Whereas the Western was once a prominent go-to genre for movie studios from the 1920s through the 1970s, it has fallen out of favor through saturation and overuse, so that now we are lucky to get two, maybe three Western films in theaters over the course of a year. And unfortunately “Jane Got a Gun,” released in theaters now with zero fanfare or marketing from The Weinstein Company, will not be the movie to reverse this trend of get people excited about this genre again. An interesting idea of a story presented in a muddled non-linear fashion within the confines of an ultimately weightless movie, this is the kind of movie that makes for an okay watch on a rainy Tuesday night – simply a way to pass the time with some fine actors doing decent work in a film that just never comes together into something memorable.
Jane Hammond (Natalie Portman) lives with her daughter on a secluded piece of land somewhere in New Mexico, and one day her husband Bill (Noah Emmerich) comes home with bullet wounds all over his back. Jane tries her best to fix him up but he’s bed ridden, paralyzed from the waist down, and for some reason his vision is all blurry (may have been from the booze he was constantly drinking to numb the pain). He also has bad news, telling her that the Bishop Gang was coming for them. This causes Jane to panic a bit, so she hands off her young daughter to a friend for safe keeping, and then goes to her former lover Dan (Joel Edgerton) asking for his help as a gunslinger. He refuses at first, being drunk and bitter, but then acquiesces and agrees to help, while still being drunk and bitter.
The rest of “Jane Got a Gun” goes back and forth between Jane and Dan preparing and waiting for the Bishop Gang to show up, and the whole backstory that got them to this moment – how Jane and Dan were a couple, why they became separated, how Jane met the Bishop Gang as well as Bill, why the Bishop Gang would even be looking for Jane and Bill to begin with, it is all dispersed through the movie’s run time, making us go back and forth in order to see the entire picture. The problem with this jumbled up telling of the events of this story is that it doesn’t offer any additional suspense nor insight into any of the characters. We first find out that Dan doesn’t like Jane, and then later we find out why, though it is not a surprise. We also hear about how the Bishop Gang is coming for Jane and Bill, but we don’t learn why for a while, and when we do get that “why,” it is as basic as it gets. It really feels like this story would have been greatly improved by just telling the whole thing in a linear fashion, and that way we would actually get a sense of an epic story, taking place over a period of a number of years, with characters who change and grow before our eyes. It would have helped out the movie quite a bit if we actually saw Bill be a scoundrel and then change and try to be a good person, instead of just being told this is what happened.
Likewise, telling this story in a linear fashion from beginning to end instead of chopping up the majority of the story and treating it as flashback material would have done wonders for the characterization of Jane. We could have seen her grow and change into a self sufficient and tough frontier woman, but instead she’s tough from the very beginning and this does not change at all. Hell, you would think that the most basic thing they could have done was set up a story in which Jane Hammond is forced to defend her family though violence and has to learn how to use a weapon and toughen up a bit; instead, we do get a scene of Dan trying to show Jane how to improve her aim with a revolver, but then she puts it down and picks up a rifle and immediately shows that she can use it very proficiently, explaining to Dan that Bill had already taught her how to use the rifle for hunting purposes. So there goes THAT obvious bit of character development, she doesn’t need to be shown how to use a gun because she already knows how. And on top of that, she uses a revolver before and after this scene effectively, so what’s the point of it anyway?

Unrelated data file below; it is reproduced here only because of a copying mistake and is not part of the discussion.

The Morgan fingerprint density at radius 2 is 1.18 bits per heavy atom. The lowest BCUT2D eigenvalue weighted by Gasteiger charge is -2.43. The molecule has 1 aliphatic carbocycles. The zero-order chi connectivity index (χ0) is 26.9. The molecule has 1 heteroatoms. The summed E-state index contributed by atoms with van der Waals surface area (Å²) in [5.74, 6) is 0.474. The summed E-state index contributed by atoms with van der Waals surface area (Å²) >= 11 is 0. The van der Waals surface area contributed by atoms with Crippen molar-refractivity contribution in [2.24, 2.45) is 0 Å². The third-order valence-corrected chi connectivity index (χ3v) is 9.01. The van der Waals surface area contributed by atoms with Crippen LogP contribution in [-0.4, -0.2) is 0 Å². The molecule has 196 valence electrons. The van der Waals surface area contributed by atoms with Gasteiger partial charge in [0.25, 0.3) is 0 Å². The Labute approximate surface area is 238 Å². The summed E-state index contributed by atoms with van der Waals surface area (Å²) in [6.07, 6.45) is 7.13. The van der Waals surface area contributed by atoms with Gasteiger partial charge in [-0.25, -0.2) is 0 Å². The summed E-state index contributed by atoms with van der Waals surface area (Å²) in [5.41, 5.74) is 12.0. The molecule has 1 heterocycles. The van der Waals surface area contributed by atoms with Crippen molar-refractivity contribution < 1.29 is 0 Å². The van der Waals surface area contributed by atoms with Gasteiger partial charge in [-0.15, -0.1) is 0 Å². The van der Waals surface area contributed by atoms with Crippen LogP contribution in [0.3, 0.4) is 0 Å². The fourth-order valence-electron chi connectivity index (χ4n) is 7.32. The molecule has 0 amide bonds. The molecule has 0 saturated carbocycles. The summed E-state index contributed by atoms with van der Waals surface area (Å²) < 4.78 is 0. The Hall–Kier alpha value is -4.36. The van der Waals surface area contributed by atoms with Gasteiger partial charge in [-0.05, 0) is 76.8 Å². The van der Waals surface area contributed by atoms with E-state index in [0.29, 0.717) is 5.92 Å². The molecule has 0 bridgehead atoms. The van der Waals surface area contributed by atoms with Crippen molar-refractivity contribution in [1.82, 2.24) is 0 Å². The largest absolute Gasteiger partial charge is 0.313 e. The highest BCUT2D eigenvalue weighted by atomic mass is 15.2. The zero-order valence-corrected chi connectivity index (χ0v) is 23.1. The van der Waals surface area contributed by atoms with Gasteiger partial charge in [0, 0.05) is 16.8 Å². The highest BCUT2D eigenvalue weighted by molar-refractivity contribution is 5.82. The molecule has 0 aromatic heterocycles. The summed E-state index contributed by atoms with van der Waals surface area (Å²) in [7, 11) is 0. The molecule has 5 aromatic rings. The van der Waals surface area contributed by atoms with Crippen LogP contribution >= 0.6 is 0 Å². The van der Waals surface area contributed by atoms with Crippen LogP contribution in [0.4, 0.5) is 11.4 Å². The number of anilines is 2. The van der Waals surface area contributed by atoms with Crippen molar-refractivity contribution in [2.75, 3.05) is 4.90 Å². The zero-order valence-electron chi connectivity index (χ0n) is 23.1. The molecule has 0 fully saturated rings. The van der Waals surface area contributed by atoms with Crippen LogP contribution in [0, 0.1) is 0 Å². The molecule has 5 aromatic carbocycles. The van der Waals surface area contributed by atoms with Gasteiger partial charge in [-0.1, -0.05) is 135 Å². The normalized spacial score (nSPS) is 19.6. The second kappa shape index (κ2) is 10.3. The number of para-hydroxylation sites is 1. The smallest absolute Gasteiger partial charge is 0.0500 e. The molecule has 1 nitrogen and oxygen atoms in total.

It is apparent that there is a good story buried somewhere in this thing, and it yearns to break free, but it got smothered by Western movie clichés, underdeveloped characters and a real lack of urgency or drive from the narrative. Much time is spent merely waiting for the Bishop Gang to show up, and when they finally do, the ensuing shoot out is very rote and pedestrian, a “been there, done that” siege sequence that is much less thrilling than it should have been. Hell, they even made a big deal about a nail bomb booby trap set up by Dan, and when they finally get to use it, we only see it through the upstairs window of Jane’s house – easily the biggest and most daring moment in the movie, and it is obscured by a limited view, and also by a lack of desire to actually show us the damage this caused.
“Jane Got a Gun” could have easily been one of two movies – either the story of a young woman, frail and fraught with anxiety over protecting her family, who learns how to defend herself, or the story of an atypically strong woman, at least for this genre, who is able bodied and willing to throw down against the men and hold her own against all odds. But instead it falls in the middle somewhere, as the story of a strong woman who nevertheless still needs the help of a man to keep her safe at every turn, and there is really nothing satisfying about this. No one grows or changes from the beginning of the movie to the end of it, and it says nothing profound or interesting about gender roles in 1800s America. It is just a boring Western, paint by numbers, and wholly forgettable. Sadly, a wasted opportunity for something which could have been great.